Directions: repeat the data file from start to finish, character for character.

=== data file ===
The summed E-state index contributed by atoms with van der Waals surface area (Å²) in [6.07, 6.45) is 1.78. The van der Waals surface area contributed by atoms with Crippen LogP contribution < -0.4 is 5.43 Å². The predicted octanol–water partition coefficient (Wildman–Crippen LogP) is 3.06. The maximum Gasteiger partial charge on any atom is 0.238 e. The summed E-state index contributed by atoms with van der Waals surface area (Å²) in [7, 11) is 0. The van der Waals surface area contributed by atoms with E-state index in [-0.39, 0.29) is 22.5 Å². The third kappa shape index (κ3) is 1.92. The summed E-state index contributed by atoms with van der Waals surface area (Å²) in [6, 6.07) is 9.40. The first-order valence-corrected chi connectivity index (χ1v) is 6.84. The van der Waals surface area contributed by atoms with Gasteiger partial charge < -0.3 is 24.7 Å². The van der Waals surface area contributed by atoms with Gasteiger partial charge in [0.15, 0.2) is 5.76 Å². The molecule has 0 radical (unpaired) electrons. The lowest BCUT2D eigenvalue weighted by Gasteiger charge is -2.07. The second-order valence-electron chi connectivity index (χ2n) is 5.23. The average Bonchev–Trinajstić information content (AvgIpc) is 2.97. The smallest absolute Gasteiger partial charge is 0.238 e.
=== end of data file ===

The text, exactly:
The summed E-state index contributed by atoms with van der Waals surface area (Å²) in [6.07, 6.45) is 1.78. The van der Waals surface area contributed by atoms with Crippen LogP contribution < -0.4 is 5.43 Å². The predicted octanol–water partition coefficient (Wildman–Crippen LogP) is 3.06. The maximum Gasteiger partial charge on any atom is 0.238 e. The summed E-state index contributed by atoms with van der Waals surface area (Å²) in [7, 11) is 0. The van der Waals surface area contributed by atoms with E-state index in [-0.39, 0.29) is 22.5 Å². The third kappa shape index (κ3) is 1.92. The summed E-state index contributed by atoms with van der Waals surface area (Å²) in [6, 6.07) is 9.40. The first-order valence-corrected chi connectivity index (χ1v) is 6.84. The van der Waals surface area contributed by atoms with Gasteiger partial charge < -0.3 is 24.7 Å². The van der Waals surface area contributed by atoms with Gasteiger partial charge in [0.15, 0.2) is 5.76 Å². The molecule has 0 radical (unpaired) electrons. The lowest BCUT2D eigenvalue weighted by Gasteiger charge is -2.07. The second-order valence-electron chi connectivity index (χ2n) is 5.23. The average Bonchev–Trinajstić information content (AvgIpc) is 2.97. The smallest absolute Gasteiger partial charge is 0.238 e.